Those emotions – frustration, upset, profound sadness – aren’t typical on today’s country radio. Even rarer is Hunt’s desire to express desire in a way that celebrates the woman, draws her in. Part of it was being raised on '70s and '80s R&B, and part of it is connecting to a world where farm kids can use the internet to find music beyond the local country station.
“Growing up, I had two different groups of friends. From playing ball, I had a lot of buddies from different cultural groups – and I connected with them in a different way. Being from the South, all those styles of music sounded good to me, and I soaked them up equally.
“Kids growing up on farms now didn’t just have a few country stations to listen to. There’s so much music from the internet, on your phone. Some of my buddies wouldn’t listen to urban music. It was culturally too different, not about who they were. They were country. And it was cool, too.”
Credit: Connor Dwyer
Soaking all that up, music was music. It wasn’t about labels, but how it felt. It wasn’t about genres, but did it move him? Like Conway Twitty and Ronnie Milsap, Hunt found the motion and melodies of soul music pleasing to his ear – and the fluidity became a profound part of his music. Also hip-hop’s staccato sense of syllables as hard beats and broken sentence emphasis helped give shape to Hunt’s songs.
“I remember the first time I heard Usher,” he marvels. “I was really drawn to the stuff. The main ingredient to what I do is melody. If you think about R&B in the '80s and '90s, it’s all about that. I came up in an era where R&B music really influenced everywhere: the choruses, lots of words and images. When I was young, before I had any biases to style, that’s what caught my ear. There was certainly a cool factor to R&B music, more than country which was about home and fun and where you are.”
Hunt pauses. Laughs a little, then he offers the ultimate truth nugget. “And when you start noticing girls, and you see what they like? Well, they really like Usher.”
It explains the lyrical bent of Hunt’s music. “Getting to know (my wife) and learn her, how to talk to her was everything. We met in college; she was walking across campus with a few people and I knew one of the girls she was with. I went over and introduced myself.
“As a young boy, who’s wired completely differently, a lot goes into (communicating with girls). Women are way more complicated. A lot of that connection with her really taught me.”
That connection also played out in Hunt’s music. “Drinkin’ Again” is as naked a lost love/drown your sorrows song as country music has had since the glory days of George Jones. If the sonic resemblance isn’t clear, the details in the lyrics match classic country’s sense of picture and place. That, too, comes from an organic place.
Though much is made of Hunt’s hip-hop/soul underpinnings, an unlikely influence comes in the forms of Guy Clark, Steve Earle and Townes Van Zandt. If the smooth soul and urban influences are galaxies from their brand of Texas-honed minimalism, their mark informs his emotional nakedness and vivid scenes painted.
“They were smarter,” he explains. “The imagery they used, and the visuals. “You know that song ‘Tom Ames Prayer’? When Steve Earle sings:
Well they sent the preacher down to my cell
He said the Lord is your only hope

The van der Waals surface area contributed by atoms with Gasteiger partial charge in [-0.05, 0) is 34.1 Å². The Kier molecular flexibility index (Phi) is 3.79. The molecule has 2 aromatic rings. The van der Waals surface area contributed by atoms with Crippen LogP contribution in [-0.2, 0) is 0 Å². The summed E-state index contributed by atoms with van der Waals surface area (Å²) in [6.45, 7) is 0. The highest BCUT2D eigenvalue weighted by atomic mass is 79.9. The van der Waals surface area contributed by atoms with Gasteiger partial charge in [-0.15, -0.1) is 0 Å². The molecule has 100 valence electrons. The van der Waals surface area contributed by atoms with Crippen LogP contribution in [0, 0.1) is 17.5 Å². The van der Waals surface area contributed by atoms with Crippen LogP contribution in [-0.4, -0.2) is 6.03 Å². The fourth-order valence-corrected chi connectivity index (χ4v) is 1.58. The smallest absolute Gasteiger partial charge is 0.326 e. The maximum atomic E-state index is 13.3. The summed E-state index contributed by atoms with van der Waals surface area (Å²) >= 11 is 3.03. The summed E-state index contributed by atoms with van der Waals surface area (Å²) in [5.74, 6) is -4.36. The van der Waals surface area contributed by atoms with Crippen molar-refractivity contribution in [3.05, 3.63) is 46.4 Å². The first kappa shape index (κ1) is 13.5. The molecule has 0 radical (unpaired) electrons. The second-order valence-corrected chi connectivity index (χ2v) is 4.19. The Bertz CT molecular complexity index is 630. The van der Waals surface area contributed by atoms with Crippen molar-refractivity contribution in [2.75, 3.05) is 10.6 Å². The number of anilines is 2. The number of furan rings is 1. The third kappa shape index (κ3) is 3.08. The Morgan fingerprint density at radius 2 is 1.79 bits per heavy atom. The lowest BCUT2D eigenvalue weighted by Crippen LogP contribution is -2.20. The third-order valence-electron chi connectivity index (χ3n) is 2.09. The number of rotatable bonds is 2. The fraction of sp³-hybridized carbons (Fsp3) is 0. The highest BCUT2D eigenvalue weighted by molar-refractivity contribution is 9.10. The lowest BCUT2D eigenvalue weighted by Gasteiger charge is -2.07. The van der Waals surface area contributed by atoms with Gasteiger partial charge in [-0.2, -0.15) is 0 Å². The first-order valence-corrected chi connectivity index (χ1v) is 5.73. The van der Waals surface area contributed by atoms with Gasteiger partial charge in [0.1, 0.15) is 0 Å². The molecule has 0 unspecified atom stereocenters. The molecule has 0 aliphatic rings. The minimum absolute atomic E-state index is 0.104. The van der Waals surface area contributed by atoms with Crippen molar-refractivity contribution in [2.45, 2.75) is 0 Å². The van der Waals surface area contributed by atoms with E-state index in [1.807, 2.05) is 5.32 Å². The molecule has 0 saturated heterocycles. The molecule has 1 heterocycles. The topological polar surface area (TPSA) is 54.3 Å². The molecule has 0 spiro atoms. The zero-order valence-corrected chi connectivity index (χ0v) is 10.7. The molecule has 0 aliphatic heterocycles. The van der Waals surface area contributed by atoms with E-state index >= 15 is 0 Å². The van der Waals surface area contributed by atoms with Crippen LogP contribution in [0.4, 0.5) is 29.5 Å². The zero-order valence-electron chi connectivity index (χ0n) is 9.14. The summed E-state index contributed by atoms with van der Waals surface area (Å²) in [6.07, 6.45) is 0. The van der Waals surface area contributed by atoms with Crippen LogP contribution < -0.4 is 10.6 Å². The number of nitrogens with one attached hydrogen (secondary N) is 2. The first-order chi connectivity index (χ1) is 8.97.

He’s the only friend that you’re gonna have
When you hit the end of Parker’s rope
Well, I guess he coulda kept on preaching ‘til Christmas
But he turned his back on me
I put a homemade blade to that golden throat
And asked the deputy for the key
“That was just too real, and the words he picked. I can see the whole thing happening, every last detail. That stuck with me, all the little things that aren’t really obvious.”
Earle could almost make sense. The bootlegger/dope-growing anthem “Copperhead Road” is practically larger than even several genres. But Clark? Townes Van Zandt? Stripped down, organic, acoustic? Given the obvious aspects of Hunt’s music, they seem antithetical.
“Napster’d come along, and you just jump around. There was a record they all did in the round at the Bluebird. All I had was an acoustic guitar, and this was so raw. This was something I could do. … Those guys were characters. It comes through in their writing.”
It comes through in Hunt’s writing, as well. His songs hit a chord with 20-somethings everywhere, merging how they live with deeper insight into how to understand and connect with each other. And the girl who taught him so much, the one whose college loans he offers to pay in “Drinking Again” for all the songs she gave him, he got her back; they’re now married, proving a song’s inherent power.
It’s that higher musical power that – ultimately – Hunt works to honor.
“I wanted to be an artist under certain conditions. If I have to do it some other way, I’m not interested in success. I’ve been able to do things that make sense to me, that give the people the music. When people say, ‘Is this good for your career?,’ I think, ‘But is it good for the music? Is it good for the fans?'
”I started to lean on a spiritual radar I’d always had. It tells me, ‘Hey, this is right…,’ ‘This is wrong…,’ or ‘This is the thing to do.’ If a photo, or some kind of video or activity didn’t relate to the music, gave me bad vibes, I walked away. We honed those instincts pretty early on, and became pretty accurate. I became hypersensitive on a daily basis.
“A lot of times, I’d make decisions, and it would be a lot of effort to get people to understand what was in my heart. They might’ve thought I was being difficult, or arrogant or different. But I was always trying to do the right thing.
“I got some weird looks for the decisions. But that spiritual energy that I started to hone in on? When I knew something was right, I knew.”
Cover photo credit: John Shearer
Nov 08 2017
Nov 08 2017
Nov 08 2017
Nov 08 2017